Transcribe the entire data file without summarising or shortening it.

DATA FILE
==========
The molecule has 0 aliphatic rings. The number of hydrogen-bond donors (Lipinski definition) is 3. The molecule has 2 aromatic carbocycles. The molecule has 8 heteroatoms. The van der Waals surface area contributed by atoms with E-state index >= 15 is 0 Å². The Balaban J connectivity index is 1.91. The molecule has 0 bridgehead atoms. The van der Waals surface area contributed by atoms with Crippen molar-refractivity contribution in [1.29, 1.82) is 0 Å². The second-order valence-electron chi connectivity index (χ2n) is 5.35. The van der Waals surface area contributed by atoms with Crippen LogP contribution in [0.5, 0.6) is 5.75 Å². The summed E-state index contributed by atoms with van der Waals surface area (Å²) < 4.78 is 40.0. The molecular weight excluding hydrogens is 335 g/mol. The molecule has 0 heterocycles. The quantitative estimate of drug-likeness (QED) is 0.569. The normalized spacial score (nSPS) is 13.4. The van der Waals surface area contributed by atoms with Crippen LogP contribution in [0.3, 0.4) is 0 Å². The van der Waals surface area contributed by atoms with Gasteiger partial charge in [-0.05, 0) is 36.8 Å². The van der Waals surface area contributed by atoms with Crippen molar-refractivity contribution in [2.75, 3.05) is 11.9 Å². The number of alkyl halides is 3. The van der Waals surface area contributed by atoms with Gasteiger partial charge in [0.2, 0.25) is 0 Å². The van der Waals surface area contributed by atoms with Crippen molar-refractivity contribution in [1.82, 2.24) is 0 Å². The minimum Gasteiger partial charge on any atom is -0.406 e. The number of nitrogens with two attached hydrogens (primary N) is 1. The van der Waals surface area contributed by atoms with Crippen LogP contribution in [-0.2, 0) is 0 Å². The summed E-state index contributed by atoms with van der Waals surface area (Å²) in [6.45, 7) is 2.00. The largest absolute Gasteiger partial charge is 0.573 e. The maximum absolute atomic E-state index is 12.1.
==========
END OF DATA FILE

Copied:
The molecule has 0 aliphatic rings. The number of hydrogen-bond donors (Lipinski definition) is 3. The molecule has 2 aromatic carbocycles. The molecule has 8 heteroatoms. The van der Waals surface area contributed by atoms with E-state index >= 15 is 0 Å². The Balaban J connectivity index is 1.91. The molecule has 0 bridgehead atoms. The van der Waals surface area contributed by atoms with Crippen molar-refractivity contribution in [1.29, 1.82) is 0 Å². The second-order valence-electron chi connectivity index (χ2n) is 5.35. The van der Waals surface area contributed by atoms with Crippen LogP contribution in [0.5, 0.6) is 5.75 Å². The summed E-state index contributed by atoms with van der Waals surface area (Å²) < 4.78 is 40.0. The molecular weight excluding hydrogens is 335 g/mol. The molecule has 0 heterocycles. The quantitative estimate of drug-likeness (QED) is 0.569. The normalized spacial score (nSPS) is 13.4. The van der Waals surface area contributed by atoms with Crippen LogP contribution in [0.3, 0.4) is 0 Å². The van der Waals surface area contributed by atoms with Gasteiger partial charge in [-0.05, 0) is 36.8 Å². The van der Waals surface area contributed by atoms with Crippen molar-refractivity contribution in [2.75, 3.05) is 11.9 Å². The number of alkyl halides is 3. The van der Waals surface area contributed by atoms with Gasteiger partial charge in [0.2, 0.25) is 0 Å². The van der Waals surface area contributed by atoms with Crippen molar-refractivity contribution in [1.82, 2.24) is 0 Å². The minimum Gasteiger partial charge on any atom is -0.406 e. The number of nitrogens with two attached hydrogens (primary N) is 1. The van der Waals surface area contributed by atoms with Crippen LogP contribution in [-0.2, 0) is 0 Å². The summed E-state index contributed by atoms with van der Waals surface area (Å²) in [6.45, 7) is 2.00. The largest absolute Gasteiger partial charge is 0.573 e. The maximum absolute atomic E-state index is 12.1.